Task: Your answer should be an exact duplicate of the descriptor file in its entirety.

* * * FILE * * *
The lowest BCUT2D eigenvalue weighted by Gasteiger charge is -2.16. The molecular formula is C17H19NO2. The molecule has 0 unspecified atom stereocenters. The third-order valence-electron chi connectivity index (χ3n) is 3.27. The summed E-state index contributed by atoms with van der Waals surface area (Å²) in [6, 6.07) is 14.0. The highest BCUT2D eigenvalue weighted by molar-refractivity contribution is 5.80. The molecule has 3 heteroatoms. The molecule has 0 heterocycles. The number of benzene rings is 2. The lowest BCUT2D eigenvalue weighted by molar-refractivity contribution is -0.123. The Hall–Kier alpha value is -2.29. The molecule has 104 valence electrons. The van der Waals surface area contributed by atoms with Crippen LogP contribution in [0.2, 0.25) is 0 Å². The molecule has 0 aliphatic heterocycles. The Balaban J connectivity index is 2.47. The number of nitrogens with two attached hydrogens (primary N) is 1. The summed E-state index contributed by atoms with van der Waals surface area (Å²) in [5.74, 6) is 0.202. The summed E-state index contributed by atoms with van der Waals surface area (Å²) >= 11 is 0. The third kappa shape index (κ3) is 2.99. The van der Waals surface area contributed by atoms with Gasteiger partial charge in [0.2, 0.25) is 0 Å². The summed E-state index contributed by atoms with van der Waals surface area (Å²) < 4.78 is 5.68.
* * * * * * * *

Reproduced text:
The lowest BCUT2D eigenvalue weighted by Gasteiger charge is -2.16. The molecular formula is C17H19NO2. The molecule has 0 unspecified atom stereocenters. The third-order valence-electron chi connectivity index (χ3n) is 3.27. The summed E-state index contributed by atoms with van der Waals surface area (Å²) in [6, 6.07) is 14.0. The highest BCUT2D eigenvalue weighted by molar-refractivity contribution is 5.80. The molecule has 3 heteroatoms. The molecule has 0 heterocycles. The number of benzene rings is 2. The lowest BCUT2D eigenvalue weighted by molar-refractivity contribution is -0.123. The Hall–Kier alpha value is -2.29. The molecule has 104 valence electrons. The van der Waals surface area contributed by atoms with Crippen LogP contribution in [0.2, 0.25) is 0 Å². The molecule has 0 aliphatic heterocycles. The Balaban J connectivity index is 2.47. The number of nitrogens with two attached hydrogens (primary N) is 1. The summed E-state index contributed by atoms with van der Waals surface area (Å²) in [5.74, 6) is 0.202. The summed E-state index contributed by atoms with van der Waals surface area (Å²) >= 11 is 0. The third kappa shape index (κ3) is 2.99. The van der Waals surface area contributed by atoms with Gasteiger partial charge in [0.2, 0.25) is 0 Å². The summed E-state index contributed by atoms with van der Waals surface area (Å²) < 4.78 is 5.68.